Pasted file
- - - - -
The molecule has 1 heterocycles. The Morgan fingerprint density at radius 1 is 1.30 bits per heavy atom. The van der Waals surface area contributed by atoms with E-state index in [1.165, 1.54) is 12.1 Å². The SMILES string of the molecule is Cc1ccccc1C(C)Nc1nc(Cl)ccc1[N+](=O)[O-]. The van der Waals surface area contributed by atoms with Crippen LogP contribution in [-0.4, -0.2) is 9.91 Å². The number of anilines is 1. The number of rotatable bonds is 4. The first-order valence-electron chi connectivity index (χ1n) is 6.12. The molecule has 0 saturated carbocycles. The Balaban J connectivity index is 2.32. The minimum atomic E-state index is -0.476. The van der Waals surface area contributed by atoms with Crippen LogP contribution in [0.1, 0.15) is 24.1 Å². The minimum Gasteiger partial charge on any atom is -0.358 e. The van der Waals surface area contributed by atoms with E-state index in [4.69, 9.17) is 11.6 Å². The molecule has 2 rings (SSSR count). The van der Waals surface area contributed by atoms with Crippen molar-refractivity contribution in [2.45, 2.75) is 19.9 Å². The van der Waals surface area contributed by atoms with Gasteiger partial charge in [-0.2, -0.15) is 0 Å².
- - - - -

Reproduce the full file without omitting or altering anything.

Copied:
The molecule has 1 heterocycles. The Morgan fingerprint density at radius 1 is 1.30 bits per heavy atom. The van der Waals surface area contributed by atoms with E-state index in [1.165, 1.54) is 12.1 Å². The SMILES string of the molecule is Cc1ccccc1C(C)Nc1nc(Cl)ccc1[N+](=O)[O-]. The van der Waals surface area contributed by atoms with Crippen LogP contribution in [-0.4, -0.2) is 9.91 Å². The number of anilines is 1. The number of rotatable bonds is 4. The first-order valence-electron chi connectivity index (χ1n) is 6.12. The molecule has 0 saturated carbocycles. The Balaban J connectivity index is 2.32. The minimum atomic E-state index is -0.476. The van der Waals surface area contributed by atoms with Crippen LogP contribution in [0.1, 0.15) is 24.1 Å². The minimum Gasteiger partial charge on any atom is -0.358 e. The van der Waals surface area contributed by atoms with E-state index in [4.69, 9.17) is 11.6 Å². The molecule has 2 rings (SSSR count). The van der Waals surface area contributed by atoms with Crippen molar-refractivity contribution in [2.45, 2.75) is 19.9 Å². The van der Waals surface area contributed by atoms with Gasteiger partial charge in [-0.2, -0.15) is 0 Å².